Some solutions do not allow us to store our data more efficiently than the old solution based on MySQL. Others do not allow for the implementation of fast and complex (almost analytical) queries. For example, we have a rather heavy query that shows commits that affect a certain project (some set of tests). In all cases where we cannot perform fast SQL queries, we would have to force the user to wait a long time or do some calculations in advance with a loss of flexibility. If you count something in advance, then you need to write more code and at the same time flexibility is lost - there is no way to quickly change behavior and recalculate something. It is much more convenient and faster to write a SQL query that will return the data you need to the user and be able to quickly modify it if you want to change the behavior of the system.


    Clickhouse


    We opted for ClickHouse . ClickHouse is a column database management system (DBMS) for online processing of analytical queries (OLAP).


    Turning to ClickHouse, we deliberately abandoned some of the opportunities offered by other DBMS, having received more than adequate compensation for this in the form of very fast analytical queries and a compact data warehouse.


    In relational DBMS, values ​​related to one line are physically stored side by side. In ClickHouse, values ​​from different columns are stored separately, and data from one column is stored together. This order of data storage allows for a high degree of data compression with the right choice of primary key. This also affects which scenarios the DBMS will work well. ClickHouse works better with queries, where a small number of columns are read and one big table is used in the query, while the rest of the tables are small. But even in non-analytical queries, ClickHouse can show good results.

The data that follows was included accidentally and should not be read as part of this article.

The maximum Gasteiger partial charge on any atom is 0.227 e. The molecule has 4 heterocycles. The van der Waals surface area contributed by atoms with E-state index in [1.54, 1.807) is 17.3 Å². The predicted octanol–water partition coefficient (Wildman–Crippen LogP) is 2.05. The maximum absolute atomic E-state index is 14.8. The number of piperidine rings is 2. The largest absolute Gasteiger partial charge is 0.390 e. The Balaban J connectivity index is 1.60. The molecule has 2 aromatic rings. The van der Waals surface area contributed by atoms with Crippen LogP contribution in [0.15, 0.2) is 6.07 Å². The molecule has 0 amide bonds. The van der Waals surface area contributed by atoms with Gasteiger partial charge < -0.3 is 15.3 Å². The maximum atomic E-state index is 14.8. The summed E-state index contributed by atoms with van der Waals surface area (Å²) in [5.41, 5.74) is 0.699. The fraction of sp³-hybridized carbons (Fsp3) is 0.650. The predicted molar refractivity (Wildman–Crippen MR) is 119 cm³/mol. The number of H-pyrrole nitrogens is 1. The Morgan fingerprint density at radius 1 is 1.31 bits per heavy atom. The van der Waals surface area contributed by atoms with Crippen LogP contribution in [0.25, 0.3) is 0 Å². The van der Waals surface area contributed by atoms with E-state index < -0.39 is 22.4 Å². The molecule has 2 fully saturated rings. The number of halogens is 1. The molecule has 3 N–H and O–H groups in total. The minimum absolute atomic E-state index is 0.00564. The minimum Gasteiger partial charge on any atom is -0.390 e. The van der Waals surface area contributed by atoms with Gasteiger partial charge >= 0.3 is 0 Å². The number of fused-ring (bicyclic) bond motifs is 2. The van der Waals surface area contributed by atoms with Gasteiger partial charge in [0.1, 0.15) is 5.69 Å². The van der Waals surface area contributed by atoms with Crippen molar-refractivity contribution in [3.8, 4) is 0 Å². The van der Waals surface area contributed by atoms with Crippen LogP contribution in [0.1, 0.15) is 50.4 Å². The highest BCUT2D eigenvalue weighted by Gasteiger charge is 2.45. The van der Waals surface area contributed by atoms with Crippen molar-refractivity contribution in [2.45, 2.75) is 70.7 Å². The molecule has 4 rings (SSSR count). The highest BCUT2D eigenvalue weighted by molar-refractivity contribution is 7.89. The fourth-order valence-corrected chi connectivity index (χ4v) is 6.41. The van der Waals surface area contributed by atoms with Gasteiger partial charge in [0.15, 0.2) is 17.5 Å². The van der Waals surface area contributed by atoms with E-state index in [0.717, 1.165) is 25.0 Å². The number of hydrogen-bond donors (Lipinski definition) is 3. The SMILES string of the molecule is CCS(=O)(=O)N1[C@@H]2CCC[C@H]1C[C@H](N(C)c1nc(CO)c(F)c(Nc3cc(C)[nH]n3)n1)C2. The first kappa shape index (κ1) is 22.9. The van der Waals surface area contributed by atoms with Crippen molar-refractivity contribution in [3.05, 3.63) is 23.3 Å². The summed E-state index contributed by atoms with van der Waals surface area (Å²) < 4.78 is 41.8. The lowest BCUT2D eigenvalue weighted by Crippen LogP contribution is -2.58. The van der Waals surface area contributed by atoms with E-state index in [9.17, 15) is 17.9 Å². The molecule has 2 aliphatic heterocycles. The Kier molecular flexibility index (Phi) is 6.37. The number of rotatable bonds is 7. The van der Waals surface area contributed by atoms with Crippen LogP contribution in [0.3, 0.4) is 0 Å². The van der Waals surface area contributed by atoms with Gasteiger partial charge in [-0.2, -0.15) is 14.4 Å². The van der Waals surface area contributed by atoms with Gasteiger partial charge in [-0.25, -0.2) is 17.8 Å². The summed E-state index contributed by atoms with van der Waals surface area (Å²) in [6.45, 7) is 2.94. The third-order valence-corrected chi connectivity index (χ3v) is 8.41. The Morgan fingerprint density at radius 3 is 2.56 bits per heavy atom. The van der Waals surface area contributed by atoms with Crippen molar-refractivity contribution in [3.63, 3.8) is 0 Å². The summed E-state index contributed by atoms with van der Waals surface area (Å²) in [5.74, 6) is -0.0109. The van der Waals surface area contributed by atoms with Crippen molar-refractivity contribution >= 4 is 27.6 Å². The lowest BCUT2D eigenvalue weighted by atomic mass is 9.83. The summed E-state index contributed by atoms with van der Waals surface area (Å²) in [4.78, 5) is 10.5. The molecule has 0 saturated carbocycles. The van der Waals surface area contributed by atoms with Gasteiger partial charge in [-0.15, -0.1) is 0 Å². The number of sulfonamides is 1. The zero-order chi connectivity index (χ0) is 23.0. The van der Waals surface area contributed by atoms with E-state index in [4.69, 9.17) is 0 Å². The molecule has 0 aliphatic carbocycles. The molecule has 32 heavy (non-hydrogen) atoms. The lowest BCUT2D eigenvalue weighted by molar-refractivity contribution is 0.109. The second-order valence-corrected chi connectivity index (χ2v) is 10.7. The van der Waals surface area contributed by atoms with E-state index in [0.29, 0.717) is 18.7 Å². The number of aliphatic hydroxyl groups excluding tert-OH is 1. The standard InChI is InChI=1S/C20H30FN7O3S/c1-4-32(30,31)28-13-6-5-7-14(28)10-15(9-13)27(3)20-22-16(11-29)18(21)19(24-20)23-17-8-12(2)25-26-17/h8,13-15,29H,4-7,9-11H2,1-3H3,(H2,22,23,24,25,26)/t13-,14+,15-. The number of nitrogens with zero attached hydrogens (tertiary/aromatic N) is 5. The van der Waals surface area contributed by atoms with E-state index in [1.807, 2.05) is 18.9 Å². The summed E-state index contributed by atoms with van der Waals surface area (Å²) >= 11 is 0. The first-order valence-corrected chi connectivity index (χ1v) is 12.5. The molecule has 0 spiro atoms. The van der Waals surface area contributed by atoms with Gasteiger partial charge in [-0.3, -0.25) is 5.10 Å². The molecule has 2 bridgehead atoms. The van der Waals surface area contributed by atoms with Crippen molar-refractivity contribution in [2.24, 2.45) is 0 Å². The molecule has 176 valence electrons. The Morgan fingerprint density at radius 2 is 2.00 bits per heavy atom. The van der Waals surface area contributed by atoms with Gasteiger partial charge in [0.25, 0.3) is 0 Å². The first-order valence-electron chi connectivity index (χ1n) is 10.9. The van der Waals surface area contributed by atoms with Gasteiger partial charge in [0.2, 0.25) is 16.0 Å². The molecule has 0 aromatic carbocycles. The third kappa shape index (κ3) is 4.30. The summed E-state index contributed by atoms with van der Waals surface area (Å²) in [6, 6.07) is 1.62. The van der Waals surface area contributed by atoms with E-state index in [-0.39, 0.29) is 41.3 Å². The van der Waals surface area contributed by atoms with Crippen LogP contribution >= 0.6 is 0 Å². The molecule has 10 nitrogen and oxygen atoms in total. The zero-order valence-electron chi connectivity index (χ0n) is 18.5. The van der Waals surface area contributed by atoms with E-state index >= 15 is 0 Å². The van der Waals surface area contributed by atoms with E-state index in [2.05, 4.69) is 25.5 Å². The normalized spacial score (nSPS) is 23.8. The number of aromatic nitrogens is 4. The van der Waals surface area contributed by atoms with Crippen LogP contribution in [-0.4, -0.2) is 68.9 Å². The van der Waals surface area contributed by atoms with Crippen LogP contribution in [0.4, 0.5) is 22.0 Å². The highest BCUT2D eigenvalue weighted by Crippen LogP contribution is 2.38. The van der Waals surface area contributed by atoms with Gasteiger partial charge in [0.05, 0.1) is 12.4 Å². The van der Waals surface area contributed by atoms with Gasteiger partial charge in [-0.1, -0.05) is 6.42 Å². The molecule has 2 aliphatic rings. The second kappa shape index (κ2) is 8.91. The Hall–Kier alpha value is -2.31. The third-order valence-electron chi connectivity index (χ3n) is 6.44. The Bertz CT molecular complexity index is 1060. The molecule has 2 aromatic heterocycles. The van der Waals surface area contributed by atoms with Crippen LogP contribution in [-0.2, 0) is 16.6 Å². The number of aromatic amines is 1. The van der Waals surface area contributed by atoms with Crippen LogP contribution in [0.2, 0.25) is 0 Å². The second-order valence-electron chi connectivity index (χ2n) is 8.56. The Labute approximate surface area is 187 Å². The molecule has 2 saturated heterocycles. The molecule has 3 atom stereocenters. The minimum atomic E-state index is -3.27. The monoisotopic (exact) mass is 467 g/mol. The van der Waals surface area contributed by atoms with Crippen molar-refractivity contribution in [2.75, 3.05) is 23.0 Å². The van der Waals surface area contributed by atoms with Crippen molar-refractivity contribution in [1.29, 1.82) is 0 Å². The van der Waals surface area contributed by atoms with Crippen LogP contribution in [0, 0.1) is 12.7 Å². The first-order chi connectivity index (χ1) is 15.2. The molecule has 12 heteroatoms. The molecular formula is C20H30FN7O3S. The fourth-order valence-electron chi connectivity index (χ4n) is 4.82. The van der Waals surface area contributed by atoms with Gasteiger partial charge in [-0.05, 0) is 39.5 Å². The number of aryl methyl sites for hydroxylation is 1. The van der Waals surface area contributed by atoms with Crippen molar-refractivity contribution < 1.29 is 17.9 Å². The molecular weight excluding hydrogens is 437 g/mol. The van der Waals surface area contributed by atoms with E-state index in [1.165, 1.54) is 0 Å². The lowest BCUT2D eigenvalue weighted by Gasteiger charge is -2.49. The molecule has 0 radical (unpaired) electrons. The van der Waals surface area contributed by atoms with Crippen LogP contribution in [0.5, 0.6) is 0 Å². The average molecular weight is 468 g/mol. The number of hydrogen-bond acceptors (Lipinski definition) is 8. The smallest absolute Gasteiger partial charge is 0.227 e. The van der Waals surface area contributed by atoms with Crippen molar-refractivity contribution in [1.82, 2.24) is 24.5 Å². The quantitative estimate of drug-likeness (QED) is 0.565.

The data in the tables are sorted by primary key. Sorting is done in the background. This allows you to create a sparse index of a small amount, which allows you to quickly find data. ClickHouse has no secondary indexes. Strictly speaking, there is one secondary index - the partition key (ClickHouse cuts off the data on the partitions where the partition key is specified in the request). More details .


    Non-functional data scheme with normalization, on the contrary, it is preferable to denormalize the data depending on the requests to them. It is preferable to create "wide" tables with a large number of columns. This clause is also related to the previous one, because the lack of secondary indexes sometimes makes it necessary to create copies of tables using a different primary key.